That Didn't Hurt At All

I stood there with my dress shirt pulled up some inches, and my pants pulled down the same distance to expose the bare skin on my right hip. His inquisitive face was very close. Almost uncomfortably close. But hey, we're adults, and he's a professional.

why you should wear shoes when walking in dark slummy alleys"We can try an injection of cortizone to the spots where you need the scar to reduce, or we can use a topical cortizone," he suggested.
"What do you suggest? It's been a year since the appendectomy. What's the best way to do this?" I asked, relying on his years of experience.
"We may as well go with the injection; it's simple and results are faster."
"Is it terribly painful?"
"Oh, it won't hurt me a bit," he replied with a grin.

It must be one of those jokes that doctors all over the world have used before, and probably with almost every single patient they have. Dentists probably know that joke too, but for some reason, I don't think the people seeing the dentists would find it quite as funny. But as much as I knew it was an old well-repeated joke, I had to chuckle. (Hey, it was funny.)

I lay there on the padded bed thing, and he donned the latex gloves, ready to attack my appendectomy scar. I felt a gentle poking at four distinct points along the length of my scar, but I couldn't strain to see it, for fear of stressing my belly area during the injection. And magically, after those probes, he stepped away. It was amazing, so painless, so easy-breezy-beautiful. I had great new-found respect for my dermatologist!

"That wasn't it, was it?"

"No, that was me and my magic pen, marking off where to inject. And applying a little alcohol on the surface." He wheeled around to the side table, and got the needle, punctured the sealed canister, and loaded it up. Turning to my scar, he announced, "Okay, now we're ready to get started."

Let me tell you this: cortizone injections hurt like a mutha.

8 comments:

Anonymous said...

LOL, that was pretty funny ! (the joke your doctor made, not that fact that you were in pain).

Did the injection work at least you think?

Susan

S said...

Ouch. =P

I have to be watching or I go bananas with pain. I can give myself shots in the tummy, getting an IV line in, getting blood drawn is no problem. But _I_have_to_be_watching_it_.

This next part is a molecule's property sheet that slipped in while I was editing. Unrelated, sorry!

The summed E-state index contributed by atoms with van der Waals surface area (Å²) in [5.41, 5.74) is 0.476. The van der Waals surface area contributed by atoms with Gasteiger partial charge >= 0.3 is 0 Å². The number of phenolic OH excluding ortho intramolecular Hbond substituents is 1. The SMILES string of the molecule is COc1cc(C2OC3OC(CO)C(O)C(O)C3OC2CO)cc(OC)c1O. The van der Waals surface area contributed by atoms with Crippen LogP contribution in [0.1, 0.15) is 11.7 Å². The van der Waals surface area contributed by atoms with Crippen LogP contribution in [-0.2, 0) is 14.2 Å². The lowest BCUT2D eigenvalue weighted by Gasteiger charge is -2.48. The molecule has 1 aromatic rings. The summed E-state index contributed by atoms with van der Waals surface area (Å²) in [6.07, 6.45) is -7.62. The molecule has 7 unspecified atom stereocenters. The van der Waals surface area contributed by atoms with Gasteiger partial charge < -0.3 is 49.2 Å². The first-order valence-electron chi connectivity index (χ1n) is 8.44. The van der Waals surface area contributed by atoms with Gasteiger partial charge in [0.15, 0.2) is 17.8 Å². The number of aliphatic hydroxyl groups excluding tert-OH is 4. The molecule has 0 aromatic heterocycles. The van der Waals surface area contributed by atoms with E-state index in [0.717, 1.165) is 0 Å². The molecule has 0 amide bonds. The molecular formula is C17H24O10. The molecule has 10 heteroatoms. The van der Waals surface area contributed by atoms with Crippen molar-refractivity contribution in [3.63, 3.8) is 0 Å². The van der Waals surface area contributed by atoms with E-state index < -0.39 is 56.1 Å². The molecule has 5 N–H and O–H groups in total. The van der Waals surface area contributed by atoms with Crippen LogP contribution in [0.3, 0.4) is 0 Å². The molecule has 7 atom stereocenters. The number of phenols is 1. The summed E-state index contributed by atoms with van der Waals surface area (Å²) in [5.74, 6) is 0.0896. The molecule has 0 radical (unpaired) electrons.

Ben said...

Why would you want to watch it? And how the hell do you administer your own tummy shots?

I just watched blood being drawn from my arm today; it wasn't a necessity that I watch it, but I was rather fascinated by it. She removed 28mL total from me, and I saw each vacuum vial fill up with dark-red ooze.

And you, that separator stuff is really cool! They throw the vial in a centrifuge, and as it spins up, the red blood cells go to the bottom, the plasma goes to the top, and the separator sits in between them, creating an easy line so they can just extract the cells they need. Smart, those medical people inventions!

S said...

>Why would you want to watch it?

I find that it takes away the element of surprise. If I know when exactly things are happening, I expect it and I'm not startled.

And I also find it fascinating to watch. =)

> And how the hell do you administer your own tummy shots?

Clean with alcohol. Pinch some flab (of which there is an overabundance) and... ready-set-pokie. =)

Anonymous said...

I can't watch at all. I can't see the size of the needle or I will freak out - even if it's little. I have to do deep, calming breathes while the fluids are going in/ coming out. And won't be able to open my eyes again until the needle is safely capped. I do however, like to see them actaully put the needle in the box thing. Don't want my cooties going to soemone else.

I especially dislike the nurses that say "ok, ready?" I mean when are you gonna be ready... My dentist however does this weird rubbing thing near/ around the injection site that totally takes the sting from the poke and the novicane going in. That's a nice guy and great dentist!

KT

Anonymous said...

Be glad you're not diabetic ;-) (I'm not either but I'm just saying)

I can't watch either. I always look away, take a deep breath and exhale when they start. It really helps avoid feeling anything most of the time.

Now, the time I had to have bone marrow extracted from my hip bone, that hurt. Ever since, I no longer complain about needles in skin. Needles in bone are worse.

http://life_or_trauma.typepad.com/boo/

Momcy said...

I hate needles, they can't seem to find my veins and ends up getting a big bruise on the arm, never failed.
:( u'll never will see me "give blood"!

Ben said...

Ew, needles in bone. I can't even imagine that kind of pain. (It's a good thing I'll never have to give birth.)

I've been pretty lucky so far in not getting bruised during the needle-poking procedure. I've heard of someone having SEVERAL TRIES before the nurse got it into the vein -- they left with major bruising, and probably had an arm that looked like it was owned by a heroine addict.

I always want to have it done in my left arm (so that I can still drive stick and write things and use my mouse), but they usually can't get a nice pop-up vein going, so I'm almost always stuck with doing it in my right arm.

I don't usually give blood, but that's not because of the pain / bruising -- I don't have enough blood for myself as it is.